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jcpetro97
04-14-2012, 11:52 AM
I am putting together my timeline for our first comp, and I was wondering, how much wiggle-room do you all build in to your timelines? I obviously don't want to get done too close to turn-in where we have to rush, however, I don't ant to be done too early too, so we have to have the ribs sit... any advice would be greatly appreciated.

big brother smoke
04-14-2012, 12:02 PM
Insulated warming box is your friend. Get your big meats done a few hours in advance and focus on ribs and chicken. It is better to be done early than done late. I will even hot box my chicken if needed.

CBQ
04-14-2012, 12:21 PM
Insulated warming box is your friend. Get your big meats done a few hours in advance and focus on ribs and chicken. It is better to be done early than done late. I will even hot box my chicken if needed.

That's right, resting won't hurt the big meats, and a couple of hours helps them. Resting doesn't hurt chicken, but it's also pretty consistent - you can cook it via the clock. Ribs are "done when they are done", and a short rest won't hurt them, but I won't want to hold them more than an hour.

Code3BBQ
04-14-2012, 01:39 PM
With ribs, if you are going to do 6-8 slabs, do you ever stagger their start times "just in case" ?

smalls65
04-14-2012, 01:50 PM
I pretty much like to have big meats done between 9-10am and in the cambro...I practice really hard on chix/ribs to dial in on my cook times so at comps I have them coming off as close to turn in as possible...If ribs finish little early I will vent them and let them rest in the cambro for about 20-25 minutes and sauce them and back on to set the sauce to have them back off with time to slice and pick out the ones to build my box with...with chicken I time it to the last minute...I dont like to rest my chicken but maybe 5 minutes before tasting and going in the box...my chix goes on at 10am and is coming off at least by 10 minutes to 12 or whenever turn in is....

CBQ
04-14-2012, 09:03 PM
With ribs, if you are going to do 6-8 slabs, do you ever stagger their start times "just in case" ?


No, they stagger themselves - they won't all finish together.

JD McGee
04-15-2012, 10:50 AM
We shoot for at least an hour rest in the cambro for pork butts and briskets, a half hour for ribs after glazing, and no more than 15 minutes for chicken after glazing...:cool:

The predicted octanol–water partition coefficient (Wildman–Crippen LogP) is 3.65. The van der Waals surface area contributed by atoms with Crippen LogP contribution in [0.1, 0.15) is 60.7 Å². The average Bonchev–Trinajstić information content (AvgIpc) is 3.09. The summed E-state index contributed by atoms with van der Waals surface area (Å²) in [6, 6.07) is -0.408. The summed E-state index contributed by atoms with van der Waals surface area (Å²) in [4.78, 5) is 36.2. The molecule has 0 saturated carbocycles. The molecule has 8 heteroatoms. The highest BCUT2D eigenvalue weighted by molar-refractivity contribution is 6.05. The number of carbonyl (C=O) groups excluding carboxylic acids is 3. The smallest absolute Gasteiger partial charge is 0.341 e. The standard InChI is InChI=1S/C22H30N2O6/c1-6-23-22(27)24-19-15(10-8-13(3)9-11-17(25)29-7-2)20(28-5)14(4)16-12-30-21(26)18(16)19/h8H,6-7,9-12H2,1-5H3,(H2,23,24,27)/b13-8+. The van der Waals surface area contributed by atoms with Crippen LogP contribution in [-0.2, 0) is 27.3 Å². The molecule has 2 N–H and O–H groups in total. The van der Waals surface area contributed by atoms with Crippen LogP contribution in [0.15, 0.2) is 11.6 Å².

gmholler
04-15-2012, 03:18 PM
You need to give yourself a little wiggle room for the weather, too - like this past weekend when our EZ-up decided that while we were fixing the brisket box would be the perfect time to go airborne...

Lynn H.

nukenight
04-15-2012, 10:23 PM
In spite of the wind, we did manage to get the brisket box done and turned in on time. Putting extra time in the schedule allows for problems. The brisket was done around noon, even though the turn-in time was 2 pm. By the way, this brisket box won the contest and $600, which will pay for a new Ez-Up.

Mister Bob
04-16-2012, 07:20 AM
I shoot for 10:00 for butts and brisket, 11:30 and resting for ribs, and chicken at 11:45. Ribs and chicken are timed processes for me, and the results are very predictable as long as size is consistent and temperatures are controlled well. Butts are fairly predictable as well, again as long as you've done lots of practice on the cooker and the size of the butts and temperature in the cooker are consistent. Brisket on the other hand may or may not cooperate with your plans, so you definitely want to leave yourself some wiggle room there.

jcpetro97
04-16-2012, 12:12 PM
Thanks everyone.. looks like I was over estimating my time... Seems like most get done about 30min early, or so.... Thats good food for thought, as that was really where I was struggling. Thanks!!